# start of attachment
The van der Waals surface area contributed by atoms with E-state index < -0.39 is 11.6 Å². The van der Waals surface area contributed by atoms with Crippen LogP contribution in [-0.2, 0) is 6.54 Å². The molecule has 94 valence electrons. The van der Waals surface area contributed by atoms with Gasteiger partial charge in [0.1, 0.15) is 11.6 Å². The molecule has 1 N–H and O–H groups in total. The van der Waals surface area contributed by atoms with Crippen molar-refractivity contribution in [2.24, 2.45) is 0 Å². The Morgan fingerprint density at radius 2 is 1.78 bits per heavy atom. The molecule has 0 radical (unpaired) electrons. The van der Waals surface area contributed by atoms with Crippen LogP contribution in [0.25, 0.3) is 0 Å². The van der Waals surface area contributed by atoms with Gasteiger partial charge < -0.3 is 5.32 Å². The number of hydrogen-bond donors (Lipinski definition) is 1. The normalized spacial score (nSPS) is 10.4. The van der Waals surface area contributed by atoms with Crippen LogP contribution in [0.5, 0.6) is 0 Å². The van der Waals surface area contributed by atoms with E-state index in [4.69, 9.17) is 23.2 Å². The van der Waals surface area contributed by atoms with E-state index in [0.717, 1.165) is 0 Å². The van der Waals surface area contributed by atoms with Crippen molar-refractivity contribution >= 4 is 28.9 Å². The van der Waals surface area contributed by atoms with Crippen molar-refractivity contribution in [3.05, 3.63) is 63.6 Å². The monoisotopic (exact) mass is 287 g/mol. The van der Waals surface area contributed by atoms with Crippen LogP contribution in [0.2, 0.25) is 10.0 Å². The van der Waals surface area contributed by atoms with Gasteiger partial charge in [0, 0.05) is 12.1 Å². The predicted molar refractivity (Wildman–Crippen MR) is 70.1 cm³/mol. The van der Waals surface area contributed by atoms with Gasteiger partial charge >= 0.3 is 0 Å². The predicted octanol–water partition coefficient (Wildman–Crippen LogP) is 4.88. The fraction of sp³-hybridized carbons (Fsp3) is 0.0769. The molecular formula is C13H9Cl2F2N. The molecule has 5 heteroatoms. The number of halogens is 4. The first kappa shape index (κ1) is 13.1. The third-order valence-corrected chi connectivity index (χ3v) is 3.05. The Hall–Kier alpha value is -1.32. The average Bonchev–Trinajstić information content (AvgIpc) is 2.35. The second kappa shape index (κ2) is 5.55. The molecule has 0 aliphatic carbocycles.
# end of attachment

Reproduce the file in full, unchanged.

The van der Waals surface area contributed by atoms with E-state index < -0.39 is 11.6 Å². The van der Waals surface area contributed by atoms with Crippen LogP contribution in [-0.2, 0) is 6.54 Å². The molecule has 94 valence electrons. The van der Waals surface area contributed by atoms with Gasteiger partial charge in [0.1, 0.15) is 11.6 Å². The molecule has 1 N–H and O–H groups in total. The van der Waals surface area contributed by atoms with Crippen molar-refractivity contribution in [2.24, 2.45) is 0 Å². The Morgan fingerprint density at radius 2 is 1.78 bits per heavy atom. The molecule has 0 radical (unpaired) electrons. The van der Waals surface area contributed by atoms with Crippen LogP contribution in [0.25, 0.3) is 0 Å². The van der Waals surface area contributed by atoms with Gasteiger partial charge < -0.3 is 5.32 Å². The number of hydrogen-bond donors (Lipinski definition) is 1. The normalized spacial score (nSPS) is 10.4. The van der Waals surface area contributed by atoms with Crippen LogP contribution in [0.5, 0.6) is 0 Å². The van der Waals surface area contributed by atoms with E-state index in [4.69, 9.17) is 23.2 Å². The van der Waals surface area contributed by atoms with E-state index in [0.717, 1.165) is 0 Å². The van der Waals surface area contributed by atoms with Crippen molar-refractivity contribution >= 4 is 28.9 Å². The van der Waals surface area contributed by atoms with Crippen molar-refractivity contribution in [3.05, 3.63) is 63.6 Å². The monoisotopic (exact) mass is 287 g/mol. The van der Waals surface area contributed by atoms with Crippen LogP contribution in [0.2, 0.25) is 10.0 Å². The van der Waals surface area contributed by atoms with Gasteiger partial charge in [0, 0.05) is 12.1 Å². The predicted molar refractivity (Wildman–Crippen MR) is 70.1 cm³/mol. The van der Waals surface area contributed by atoms with Gasteiger partial charge >= 0.3 is 0 Å². The predicted octanol–water partition coefficient (Wildman–Crippen LogP) is 4.88. The fraction of sp³-hybridized carbons (Fsp3) is 0.0769. The molecular formula is C13H9Cl2F2N. The molecule has 5 heteroatoms. The number of halogens is 4. The first kappa shape index (κ1) is 13.1. The third-order valence-corrected chi connectivity index (χ3v) is 3.05. The Hall–Kier alpha value is -1.32. The average Bonchev–Trinajstić information content (AvgIpc) is 2.35. The second kappa shape index (κ2) is 5.55. The molecule has 0 aliphatic carbocycles.